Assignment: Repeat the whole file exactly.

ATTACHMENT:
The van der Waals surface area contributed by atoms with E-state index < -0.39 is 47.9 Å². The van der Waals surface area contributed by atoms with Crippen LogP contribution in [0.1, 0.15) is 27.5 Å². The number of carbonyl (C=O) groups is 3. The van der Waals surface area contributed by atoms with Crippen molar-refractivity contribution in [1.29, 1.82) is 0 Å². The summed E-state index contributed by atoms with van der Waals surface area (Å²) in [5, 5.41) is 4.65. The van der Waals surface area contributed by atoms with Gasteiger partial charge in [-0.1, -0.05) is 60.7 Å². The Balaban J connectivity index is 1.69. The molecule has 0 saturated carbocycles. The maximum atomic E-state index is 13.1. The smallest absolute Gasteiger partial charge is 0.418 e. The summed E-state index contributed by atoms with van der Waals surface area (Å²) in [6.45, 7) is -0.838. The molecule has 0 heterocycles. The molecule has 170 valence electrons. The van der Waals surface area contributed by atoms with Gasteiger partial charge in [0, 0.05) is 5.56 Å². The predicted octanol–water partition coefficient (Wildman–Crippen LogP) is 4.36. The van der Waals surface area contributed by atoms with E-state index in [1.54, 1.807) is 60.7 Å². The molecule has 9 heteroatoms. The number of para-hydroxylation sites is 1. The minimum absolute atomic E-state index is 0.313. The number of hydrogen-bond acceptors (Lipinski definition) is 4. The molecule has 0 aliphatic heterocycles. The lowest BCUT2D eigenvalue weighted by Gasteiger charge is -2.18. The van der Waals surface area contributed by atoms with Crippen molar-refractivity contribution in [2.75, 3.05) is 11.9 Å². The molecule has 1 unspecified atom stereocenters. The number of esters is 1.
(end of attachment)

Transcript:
The van der Waals surface area contributed by atoms with E-state index < -0.39 is 47.9 Å². The van der Waals surface area contributed by atoms with Crippen LogP contribution in [0.1, 0.15) is 27.5 Å². The number of carbonyl (C=O) groups is 3. The van der Waals surface area contributed by atoms with Crippen molar-refractivity contribution in [1.29, 1.82) is 0 Å². The summed E-state index contributed by atoms with van der Waals surface area (Å²) in [5, 5.41) is 4.65. The van der Waals surface area contributed by atoms with Gasteiger partial charge in [-0.1, -0.05) is 60.7 Å². The Balaban J connectivity index is 1.69. The molecule has 0 saturated carbocycles. The maximum atomic E-state index is 13.1. The smallest absolute Gasteiger partial charge is 0.418 e. The summed E-state index contributed by atoms with van der Waals surface area (Å²) in [6.45, 7) is -0.838. The molecule has 0 heterocycles. The molecule has 170 valence electrons. The van der Waals surface area contributed by atoms with Gasteiger partial charge in [0, 0.05) is 5.56 Å². The predicted octanol–water partition coefficient (Wildman–Crippen LogP) is 4.36. The van der Waals surface area contributed by atoms with E-state index in [1.54, 1.807) is 60.7 Å². The molecule has 9 heteroatoms. The number of para-hydroxylation sites is 1. The minimum absolute atomic E-state index is 0.313. The number of hydrogen-bond acceptors (Lipinski definition) is 4. The molecule has 0 aliphatic heterocycles. The lowest BCUT2D eigenvalue weighted by Gasteiger charge is -2.18. The van der Waals surface area contributed by atoms with Crippen molar-refractivity contribution in [2.75, 3.05) is 11.9 Å². The molecule has 1 unspecified atom stereocenters. The number of esters is 1.